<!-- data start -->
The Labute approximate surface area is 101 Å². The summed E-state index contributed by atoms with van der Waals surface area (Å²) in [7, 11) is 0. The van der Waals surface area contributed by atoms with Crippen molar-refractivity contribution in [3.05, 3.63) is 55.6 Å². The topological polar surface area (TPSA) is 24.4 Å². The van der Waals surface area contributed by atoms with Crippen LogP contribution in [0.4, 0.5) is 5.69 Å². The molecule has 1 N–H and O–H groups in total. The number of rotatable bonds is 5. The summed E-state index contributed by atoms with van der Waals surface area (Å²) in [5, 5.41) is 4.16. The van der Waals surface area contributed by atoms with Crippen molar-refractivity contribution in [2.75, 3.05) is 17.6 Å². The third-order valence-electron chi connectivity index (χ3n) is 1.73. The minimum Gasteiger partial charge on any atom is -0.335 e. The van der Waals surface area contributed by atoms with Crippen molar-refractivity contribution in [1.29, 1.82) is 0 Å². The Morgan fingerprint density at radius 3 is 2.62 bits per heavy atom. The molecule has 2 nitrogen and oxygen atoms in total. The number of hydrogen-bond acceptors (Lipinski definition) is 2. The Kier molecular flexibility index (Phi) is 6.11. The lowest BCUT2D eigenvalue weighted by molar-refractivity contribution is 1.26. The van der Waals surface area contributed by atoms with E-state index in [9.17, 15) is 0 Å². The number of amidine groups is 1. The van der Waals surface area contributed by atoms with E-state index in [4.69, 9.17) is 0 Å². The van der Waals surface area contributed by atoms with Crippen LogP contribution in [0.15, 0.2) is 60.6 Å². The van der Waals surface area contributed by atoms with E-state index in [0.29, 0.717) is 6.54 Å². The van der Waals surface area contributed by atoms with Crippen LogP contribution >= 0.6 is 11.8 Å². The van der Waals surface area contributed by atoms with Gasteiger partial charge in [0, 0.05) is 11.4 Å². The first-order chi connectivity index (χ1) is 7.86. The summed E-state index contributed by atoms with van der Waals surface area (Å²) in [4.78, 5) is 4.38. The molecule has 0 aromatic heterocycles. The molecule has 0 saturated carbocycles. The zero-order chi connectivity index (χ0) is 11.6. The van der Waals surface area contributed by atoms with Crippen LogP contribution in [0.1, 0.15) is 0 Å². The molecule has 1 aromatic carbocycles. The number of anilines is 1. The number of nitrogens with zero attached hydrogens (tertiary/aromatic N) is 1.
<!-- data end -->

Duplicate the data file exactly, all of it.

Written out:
The Labute approximate surface area is 101 Å². The summed E-state index contributed by atoms with van der Waals surface area (Å²) in [7, 11) is 0. The van der Waals surface area contributed by atoms with Crippen molar-refractivity contribution in [3.05, 3.63) is 55.6 Å². The topological polar surface area (TPSA) is 24.4 Å². The van der Waals surface area contributed by atoms with Crippen LogP contribution in [0.4, 0.5) is 5.69 Å². The molecule has 1 N–H and O–H groups in total. The number of rotatable bonds is 5. The summed E-state index contributed by atoms with van der Waals surface area (Å²) in [5, 5.41) is 4.16. The van der Waals surface area contributed by atoms with Crippen molar-refractivity contribution in [2.75, 3.05) is 17.6 Å². The third-order valence-electron chi connectivity index (χ3n) is 1.73. The minimum Gasteiger partial charge on any atom is -0.335 e. The van der Waals surface area contributed by atoms with Crippen molar-refractivity contribution in [1.29, 1.82) is 0 Å². The Morgan fingerprint density at radius 3 is 2.62 bits per heavy atom. The molecule has 2 nitrogen and oxygen atoms in total. The number of hydrogen-bond acceptors (Lipinski definition) is 2. The Kier molecular flexibility index (Phi) is 6.11. The lowest BCUT2D eigenvalue weighted by molar-refractivity contribution is 1.26. The van der Waals surface area contributed by atoms with E-state index in [9.17, 15) is 0 Å². The number of amidine groups is 1. The van der Waals surface area contributed by atoms with E-state index in [4.69, 9.17) is 0 Å². The van der Waals surface area contributed by atoms with Crippen LogP contribution in [0.15, 0.2) is 60.6 Å². The van der Waals surface area contributed by atoms with E-state index in [0.29, 0.717) is 6.54 Å². The van der Waals surface area contributed by atoms with Crippen LogP contribution >= 0.6 is 11.8 Å². The van der Waals surface area contributed by atoms with Gasteiger partial charge in [0, 0.05) is 11.4 Å². The first-order chi connectivity index (χ1) is 7.86. The summed E-state index contributed by atoms with van der Waals surface area (Å²) in [4.78, 5) is 4.38. The molecule has 0 aromatic heterocycles. The molecule has 0 saturated carbocycles. The zero-order chi connectivity index (χ0) is 11.6. The van der Waals surface area contributed by atoms with Crippen LogP contribution in [0.1, 0.15) is 0 Å². The molecule has 1 aromatic carbocycles. The number of anilines is 1. The number of nitrogens with zero attached hydrogens (tertiary/aromatic N) is 1.